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PM calls for increased focus on numeracy, but critics argue that rhetoric is empty without a well-funded strategy – according to the Guardian.
- Rishi Sunak plans to reintroduce a proposal to mandate maths education until the age of 18, aiming to change the UK’s “anti-maths attitude.”
- Critics argue that Sunak’s commitment lacks substance without a comprehensive plan, particularly funding for recruiting and training maths teachers.
- The government plans to establish an advisory group to provide guidance on numeracy content and consider a new maths qualification for 16- to 18-year-olds.
The UK’s ingrained “anti-maths attitude” hinders progress in enhancing numeracy, according to Rishi Sunak, who plans to reintroduce his proposal to mandate maths education until the age of 18. The prime minister, during a scheduled speech in north London on Monday, is expected to emphasize the significance of valuing numeracy as a fundamental skill like reading, which he believes could save the UK economy substantial amounts.
Sunak is set to declare, as per pre-released extracts of his speech from Downing Street, “We must alter this anti-maths attitude. We must begin to recognize numeracy as the crucial skill it is, just as vital as reading. I will not stand idly by while this cultural perception that being bad at maths is acceptable places our children at a disadvantage. My initiative to revamp our national approach to maths is not a mere ‘nice to have.’ It is about altering how we appreciate maths in this nation.”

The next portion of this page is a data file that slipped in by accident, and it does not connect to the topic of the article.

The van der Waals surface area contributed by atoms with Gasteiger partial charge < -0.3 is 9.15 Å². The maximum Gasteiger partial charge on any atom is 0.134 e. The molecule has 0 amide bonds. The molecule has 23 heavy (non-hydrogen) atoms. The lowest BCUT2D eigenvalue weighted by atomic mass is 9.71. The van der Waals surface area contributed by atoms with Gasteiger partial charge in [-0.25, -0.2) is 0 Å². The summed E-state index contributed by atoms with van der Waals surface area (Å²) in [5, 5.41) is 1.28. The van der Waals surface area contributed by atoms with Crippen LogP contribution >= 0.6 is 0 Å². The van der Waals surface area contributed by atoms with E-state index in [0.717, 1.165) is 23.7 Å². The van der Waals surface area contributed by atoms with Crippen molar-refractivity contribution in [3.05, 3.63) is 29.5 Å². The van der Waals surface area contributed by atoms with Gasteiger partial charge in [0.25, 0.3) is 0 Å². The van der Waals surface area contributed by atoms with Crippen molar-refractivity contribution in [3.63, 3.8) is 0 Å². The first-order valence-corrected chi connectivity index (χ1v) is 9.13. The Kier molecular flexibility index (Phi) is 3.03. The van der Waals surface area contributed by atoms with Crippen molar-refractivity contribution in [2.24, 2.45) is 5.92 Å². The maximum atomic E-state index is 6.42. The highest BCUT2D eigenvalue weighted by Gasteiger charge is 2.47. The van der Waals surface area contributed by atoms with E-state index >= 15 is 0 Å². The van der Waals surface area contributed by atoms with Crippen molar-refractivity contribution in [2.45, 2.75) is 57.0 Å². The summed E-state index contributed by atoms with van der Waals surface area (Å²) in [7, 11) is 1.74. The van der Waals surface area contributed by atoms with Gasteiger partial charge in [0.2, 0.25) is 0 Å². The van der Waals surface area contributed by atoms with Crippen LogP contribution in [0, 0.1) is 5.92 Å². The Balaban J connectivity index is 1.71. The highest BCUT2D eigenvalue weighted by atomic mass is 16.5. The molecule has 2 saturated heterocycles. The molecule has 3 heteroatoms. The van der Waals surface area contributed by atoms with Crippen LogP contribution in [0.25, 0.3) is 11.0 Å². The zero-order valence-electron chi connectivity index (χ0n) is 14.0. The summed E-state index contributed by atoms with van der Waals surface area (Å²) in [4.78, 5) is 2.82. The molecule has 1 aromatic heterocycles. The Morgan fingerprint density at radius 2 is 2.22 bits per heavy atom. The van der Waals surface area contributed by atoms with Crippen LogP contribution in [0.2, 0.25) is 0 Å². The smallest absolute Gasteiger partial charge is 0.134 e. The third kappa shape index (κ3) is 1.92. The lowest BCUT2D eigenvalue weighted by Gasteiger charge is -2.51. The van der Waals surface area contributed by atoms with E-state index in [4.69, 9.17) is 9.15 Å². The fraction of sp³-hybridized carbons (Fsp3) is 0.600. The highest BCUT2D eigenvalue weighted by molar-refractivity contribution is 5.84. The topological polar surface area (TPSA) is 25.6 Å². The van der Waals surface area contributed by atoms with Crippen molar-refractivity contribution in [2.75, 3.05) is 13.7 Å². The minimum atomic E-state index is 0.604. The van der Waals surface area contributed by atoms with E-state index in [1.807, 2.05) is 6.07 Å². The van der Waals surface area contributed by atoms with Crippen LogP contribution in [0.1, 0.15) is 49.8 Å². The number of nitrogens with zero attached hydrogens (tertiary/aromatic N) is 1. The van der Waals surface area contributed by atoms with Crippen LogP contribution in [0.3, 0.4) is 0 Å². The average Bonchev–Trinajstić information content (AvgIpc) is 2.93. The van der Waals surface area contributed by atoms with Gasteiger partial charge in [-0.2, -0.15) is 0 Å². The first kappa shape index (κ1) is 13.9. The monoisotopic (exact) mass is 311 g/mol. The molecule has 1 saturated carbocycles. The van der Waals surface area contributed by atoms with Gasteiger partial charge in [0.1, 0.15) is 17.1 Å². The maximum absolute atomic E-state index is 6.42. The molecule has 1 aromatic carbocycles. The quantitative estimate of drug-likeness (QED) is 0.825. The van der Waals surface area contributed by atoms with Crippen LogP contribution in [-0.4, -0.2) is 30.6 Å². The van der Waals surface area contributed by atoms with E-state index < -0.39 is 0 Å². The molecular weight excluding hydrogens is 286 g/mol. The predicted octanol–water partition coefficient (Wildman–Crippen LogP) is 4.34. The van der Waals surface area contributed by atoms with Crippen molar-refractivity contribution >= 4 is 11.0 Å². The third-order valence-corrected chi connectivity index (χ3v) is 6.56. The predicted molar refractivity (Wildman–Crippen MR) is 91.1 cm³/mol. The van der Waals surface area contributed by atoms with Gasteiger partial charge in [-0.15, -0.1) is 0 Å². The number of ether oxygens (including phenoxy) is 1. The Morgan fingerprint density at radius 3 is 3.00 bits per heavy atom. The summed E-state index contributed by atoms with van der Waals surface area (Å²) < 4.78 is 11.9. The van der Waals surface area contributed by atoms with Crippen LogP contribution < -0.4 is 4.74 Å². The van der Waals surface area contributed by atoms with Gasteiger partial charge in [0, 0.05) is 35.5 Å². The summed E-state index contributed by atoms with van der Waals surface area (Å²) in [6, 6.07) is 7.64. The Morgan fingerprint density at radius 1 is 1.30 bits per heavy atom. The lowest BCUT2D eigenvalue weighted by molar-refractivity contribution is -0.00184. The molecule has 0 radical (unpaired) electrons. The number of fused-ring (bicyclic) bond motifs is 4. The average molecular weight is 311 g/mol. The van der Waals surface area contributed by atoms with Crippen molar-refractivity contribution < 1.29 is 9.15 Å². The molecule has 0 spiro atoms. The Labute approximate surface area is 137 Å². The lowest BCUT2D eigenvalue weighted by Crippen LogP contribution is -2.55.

In a previous speech in early January, Sunak initially introduced his intention to make studying maths compulsory for everyone until the age of 18, instead of the current minimum age of 16. Critics, including opposition parties, argue that this commitment lacks substance without a comprehensive plan, particularly in terms of funding for recruiting and training additional maths teachers.
Sunak is likely to refer to data revealing that the UK lags behind in numeracy among industrialized countries, with over 8 million adults possessing maths skills below the expected level for a nine-year-old child. He is expected to assert, “We cannot afford to let weak numeracy skills cost our economy tens of billions annually or leave people twice as likely to be unemployed compared to those with adequate numeracy. We must radically transform our education system to equip our youth with the knowledge and skills they—and our businesses—require to compete globally.”
The government has committed to establishing an advisory group consisting of mathematicians, educational experts, and business representatives to provide guidance on necessary numeracy content and to consider the creation of a new maths qualification for 16- to 18-year-olds.
Bridget Phillipson, Labour’s Shadow Education Secretary, commented, “The prime minister must once again prove his case: he cannot fulfill this rehashed, hollow promise without more maths teachers. However, after 13 years of letting our children down, the Tory government consistently falls short in meeting their target for new maths teachers, while maths attainment gaps widen and current teachers leave in large numbers.”
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